"My warfare is, and has
been for years, to get the people to understand that if they do not take
care of themselves they will not be taken care of; that if we do not lay
the foundation to feed and clothe and shelter ourselves we shall perish
with hunger and with cold; we might also suffer in the summer season from
the direct rays of the sun upon our naked and unprotected bodies.
"I see more and more that
there are but very few men and women that are even capable of taking care
of themselves temporally." (Discourses of Brigham Young, p16)
President Wilford Woodruff: "Lay up your
wheat and other provisions against a day of need, for the day will come
when they will be wanted, and make no mistake about it. We shall want bread,
and the Gentiles will want bread, and if we are wise we shall have something
to feed them and ourselves when famine comes." (JD, 18:121)
IN WHAT WAYS DO WE NEED TO BECOME SELF-RELIANT?
As President Lee stated above, the time has come when we must stand on
our own testimonies. We need to do those thing which will nurture
our testimonies and help them to grow.
Heber C. Kimball: "Let me say to you, that
many of you will see the time when you will have all the trouble, trial
and persecution that you can stand, and plenty of opportunities to show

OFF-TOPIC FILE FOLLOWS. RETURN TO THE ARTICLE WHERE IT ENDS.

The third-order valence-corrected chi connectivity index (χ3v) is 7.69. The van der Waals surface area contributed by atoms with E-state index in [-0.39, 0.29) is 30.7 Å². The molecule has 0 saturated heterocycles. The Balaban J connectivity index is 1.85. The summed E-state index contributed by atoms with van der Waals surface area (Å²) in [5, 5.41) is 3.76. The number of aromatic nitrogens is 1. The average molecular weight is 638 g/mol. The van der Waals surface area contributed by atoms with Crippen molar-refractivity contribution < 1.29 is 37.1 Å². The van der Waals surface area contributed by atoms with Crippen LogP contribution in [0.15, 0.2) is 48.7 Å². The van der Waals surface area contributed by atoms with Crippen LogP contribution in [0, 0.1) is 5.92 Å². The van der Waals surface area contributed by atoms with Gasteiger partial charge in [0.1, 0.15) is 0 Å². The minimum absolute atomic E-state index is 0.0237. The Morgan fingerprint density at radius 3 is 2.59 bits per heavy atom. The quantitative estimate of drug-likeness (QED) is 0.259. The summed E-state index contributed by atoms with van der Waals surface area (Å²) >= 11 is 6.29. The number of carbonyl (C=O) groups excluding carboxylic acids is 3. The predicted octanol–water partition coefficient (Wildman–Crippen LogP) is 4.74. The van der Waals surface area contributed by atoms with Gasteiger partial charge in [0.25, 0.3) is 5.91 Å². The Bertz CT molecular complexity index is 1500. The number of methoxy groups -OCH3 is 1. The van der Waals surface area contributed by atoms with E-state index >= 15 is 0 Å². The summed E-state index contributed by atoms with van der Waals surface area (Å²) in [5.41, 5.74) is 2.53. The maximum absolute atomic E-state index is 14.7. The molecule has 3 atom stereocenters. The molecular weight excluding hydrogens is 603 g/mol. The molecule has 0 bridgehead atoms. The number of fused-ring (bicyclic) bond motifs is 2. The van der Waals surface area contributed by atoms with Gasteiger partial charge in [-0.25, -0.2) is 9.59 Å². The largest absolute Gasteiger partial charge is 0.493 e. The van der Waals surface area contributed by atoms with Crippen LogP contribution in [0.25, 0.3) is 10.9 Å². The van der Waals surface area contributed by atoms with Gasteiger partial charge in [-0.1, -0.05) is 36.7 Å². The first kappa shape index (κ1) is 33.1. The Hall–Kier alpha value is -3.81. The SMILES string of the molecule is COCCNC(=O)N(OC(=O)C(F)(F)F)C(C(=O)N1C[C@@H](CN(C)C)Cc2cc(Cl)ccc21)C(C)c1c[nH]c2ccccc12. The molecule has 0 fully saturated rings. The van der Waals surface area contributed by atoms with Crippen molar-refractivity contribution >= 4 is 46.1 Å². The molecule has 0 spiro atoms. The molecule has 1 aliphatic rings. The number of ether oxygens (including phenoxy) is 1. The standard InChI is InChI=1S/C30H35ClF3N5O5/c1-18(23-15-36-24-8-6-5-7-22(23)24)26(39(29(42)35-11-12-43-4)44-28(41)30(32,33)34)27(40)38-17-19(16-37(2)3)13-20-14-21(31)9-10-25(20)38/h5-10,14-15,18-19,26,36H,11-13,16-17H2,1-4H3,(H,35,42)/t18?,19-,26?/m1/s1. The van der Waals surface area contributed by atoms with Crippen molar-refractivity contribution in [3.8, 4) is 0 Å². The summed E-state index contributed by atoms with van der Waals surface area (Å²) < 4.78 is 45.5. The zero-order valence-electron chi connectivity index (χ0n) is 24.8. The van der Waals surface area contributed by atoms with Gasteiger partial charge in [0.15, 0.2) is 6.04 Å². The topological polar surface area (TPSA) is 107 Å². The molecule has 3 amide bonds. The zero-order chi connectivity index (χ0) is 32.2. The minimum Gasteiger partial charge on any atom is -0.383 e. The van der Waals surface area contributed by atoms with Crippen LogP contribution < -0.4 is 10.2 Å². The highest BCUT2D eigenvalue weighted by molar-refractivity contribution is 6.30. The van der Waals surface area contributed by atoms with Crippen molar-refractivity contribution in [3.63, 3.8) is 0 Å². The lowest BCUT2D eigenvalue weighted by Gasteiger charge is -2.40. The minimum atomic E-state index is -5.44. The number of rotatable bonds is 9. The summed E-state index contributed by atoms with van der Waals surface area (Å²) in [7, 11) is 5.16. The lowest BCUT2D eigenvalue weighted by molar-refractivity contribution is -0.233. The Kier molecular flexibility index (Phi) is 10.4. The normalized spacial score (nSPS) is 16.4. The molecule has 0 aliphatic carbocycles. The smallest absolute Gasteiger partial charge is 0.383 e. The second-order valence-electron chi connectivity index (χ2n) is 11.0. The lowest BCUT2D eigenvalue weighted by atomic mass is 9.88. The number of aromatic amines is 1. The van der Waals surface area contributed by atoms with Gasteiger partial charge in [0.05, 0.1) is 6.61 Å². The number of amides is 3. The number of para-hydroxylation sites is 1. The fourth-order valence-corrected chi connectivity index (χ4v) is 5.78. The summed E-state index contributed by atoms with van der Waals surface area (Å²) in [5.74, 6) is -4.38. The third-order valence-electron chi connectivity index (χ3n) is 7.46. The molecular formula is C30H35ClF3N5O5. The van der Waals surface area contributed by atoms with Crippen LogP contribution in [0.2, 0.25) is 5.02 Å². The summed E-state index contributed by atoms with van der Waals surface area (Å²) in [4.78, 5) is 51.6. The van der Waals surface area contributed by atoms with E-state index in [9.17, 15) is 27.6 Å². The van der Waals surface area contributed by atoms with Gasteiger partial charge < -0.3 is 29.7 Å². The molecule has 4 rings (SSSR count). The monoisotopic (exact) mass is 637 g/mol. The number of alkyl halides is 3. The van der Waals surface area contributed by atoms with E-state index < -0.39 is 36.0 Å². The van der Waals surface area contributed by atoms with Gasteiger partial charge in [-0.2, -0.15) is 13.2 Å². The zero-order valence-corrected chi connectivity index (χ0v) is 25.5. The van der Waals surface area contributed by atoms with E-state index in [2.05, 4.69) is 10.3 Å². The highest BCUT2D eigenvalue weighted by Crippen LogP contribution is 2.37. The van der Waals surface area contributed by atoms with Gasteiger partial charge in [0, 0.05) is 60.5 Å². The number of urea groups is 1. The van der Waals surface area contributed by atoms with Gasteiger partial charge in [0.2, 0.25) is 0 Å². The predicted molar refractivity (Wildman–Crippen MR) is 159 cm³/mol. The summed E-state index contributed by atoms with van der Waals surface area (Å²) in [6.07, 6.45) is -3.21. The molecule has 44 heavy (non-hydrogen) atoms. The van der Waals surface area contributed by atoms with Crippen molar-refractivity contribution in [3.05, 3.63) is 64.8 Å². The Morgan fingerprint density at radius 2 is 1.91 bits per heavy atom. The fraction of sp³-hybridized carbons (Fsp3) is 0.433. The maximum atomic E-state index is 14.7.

that you are true to God and his work. This Church has before it many close
places through which it will have to pass before the work of God is crowned
with victory. To meet the difficulties that are coming, it will be necessary
for you to have a knowledge of the truth of this work for yourselves. The
difficulties will be of such a character that the man or woman who does
not possess this personal knowledge or witness will fall. If you have not
got the testimony, live right and call upon the Lord and cease not till
you obtain it. If you do not you will not stand." (Life of Heber
C. Kimball, pp449-450)
Providing for ourselves and our families.
President Spencer W. Kimball: "The Church
from the beginning has been committed to the principle that 'the glory
of God is intelligence.' (D&C 93:36.) We therefore encourage our people
to study and prepare to render service with their minds and with their
"Some are inclined toward
formal university training, and some are inclined more toward the practical
vocational training. We feel that our people should receive that kind of
training which is most consistent with their interests and talents. Whether
it be in the professions, the arts, or the vocations; whether it be university
or vocational training, we applaud and encourage it." (Teachings
of Spencer W. Kimball, p381)
President Heber J. Grant: "There is a law
irrevocably decreed in heaven, upon which all blessings are predicated,
and no man will get the blessing without fulfilling the law. I wish to
impress upon the Latter-day Saints that we get in this life what we work